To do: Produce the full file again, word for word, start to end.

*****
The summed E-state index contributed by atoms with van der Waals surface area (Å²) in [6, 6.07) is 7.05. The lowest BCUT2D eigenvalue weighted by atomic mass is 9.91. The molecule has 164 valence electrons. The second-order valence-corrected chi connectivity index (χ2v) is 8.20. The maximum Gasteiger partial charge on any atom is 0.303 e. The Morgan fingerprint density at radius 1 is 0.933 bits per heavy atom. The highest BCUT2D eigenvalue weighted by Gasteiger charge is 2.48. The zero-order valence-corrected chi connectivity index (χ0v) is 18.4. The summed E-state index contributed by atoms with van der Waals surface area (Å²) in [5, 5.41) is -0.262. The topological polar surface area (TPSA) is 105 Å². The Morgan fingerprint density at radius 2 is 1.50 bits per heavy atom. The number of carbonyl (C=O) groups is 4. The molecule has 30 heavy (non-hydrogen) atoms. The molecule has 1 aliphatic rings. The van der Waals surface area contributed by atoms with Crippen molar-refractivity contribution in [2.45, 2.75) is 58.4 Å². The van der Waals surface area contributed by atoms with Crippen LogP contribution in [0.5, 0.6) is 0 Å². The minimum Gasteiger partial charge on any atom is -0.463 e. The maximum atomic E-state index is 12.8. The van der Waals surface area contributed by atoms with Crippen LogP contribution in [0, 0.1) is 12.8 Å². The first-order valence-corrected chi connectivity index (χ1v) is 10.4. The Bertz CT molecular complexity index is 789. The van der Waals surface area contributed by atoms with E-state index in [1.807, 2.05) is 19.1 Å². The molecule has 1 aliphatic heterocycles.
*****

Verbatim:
The summed E-state index contributed by atoms with van der Waals surface area (Å²) in [6, 6.07) is 7.05. The lowest BCUT2D eigenvalue weighted by atomic mass is 9.91. The molecule has 164 valence electrons. The second-order valence-corrected chi connectivity index (χ2v) is 8.20. The maximum Gasteiger partial charge on any atom is 0.303 e. The Morgan fingerprint density at radius 1 is 0.933 bits per heavy atom. The highest BCUT2D eigenvalue weighted by Gasteiger charge is 2.48. The zero-order valence-corrected chi connectivity index (χ0v) is 18.4. The summed E-state index contributed by atoms with van der Waals surface area (Å²) in [5, 5.41) is -0.262. The topological polar surface area (TPSA) is 105 Å². The Morgan fingerprint density at radius 2 is 1.50 bits per heavy atom. The number of carbonyl (C=O) groups is 4. The molecule has 30 heavy (non-hydrogen) atoms. The molecule has 1 aliphatic rings. The van der Waals surface area contributed by atoms with Crippen molar-refractivity contribution in [2.45, 2.75) is 58.4 Å². The van der Waals surface area contributed by atoms with Crippen LogP contribution in [0.5, 0.6) is 0 Å². The minimum Gasteiger partial charge on any atom is -0.463 e. The maximum atomic E-state index is 12.8. The van der Waals surface area contributed by atoms with Crippen LogP contribution in [0, 0.1) is 12.8 Å². The first-order valence-corrected chi connectivity index (χ1v) is 10.4. The Bertz CT molecular complexity index is 789. The van der Waals surface area contributed by atoms with E-state index in [1.807, 2.05) is 19.1 Å². The molecule has 1 aliphatic heterocycles.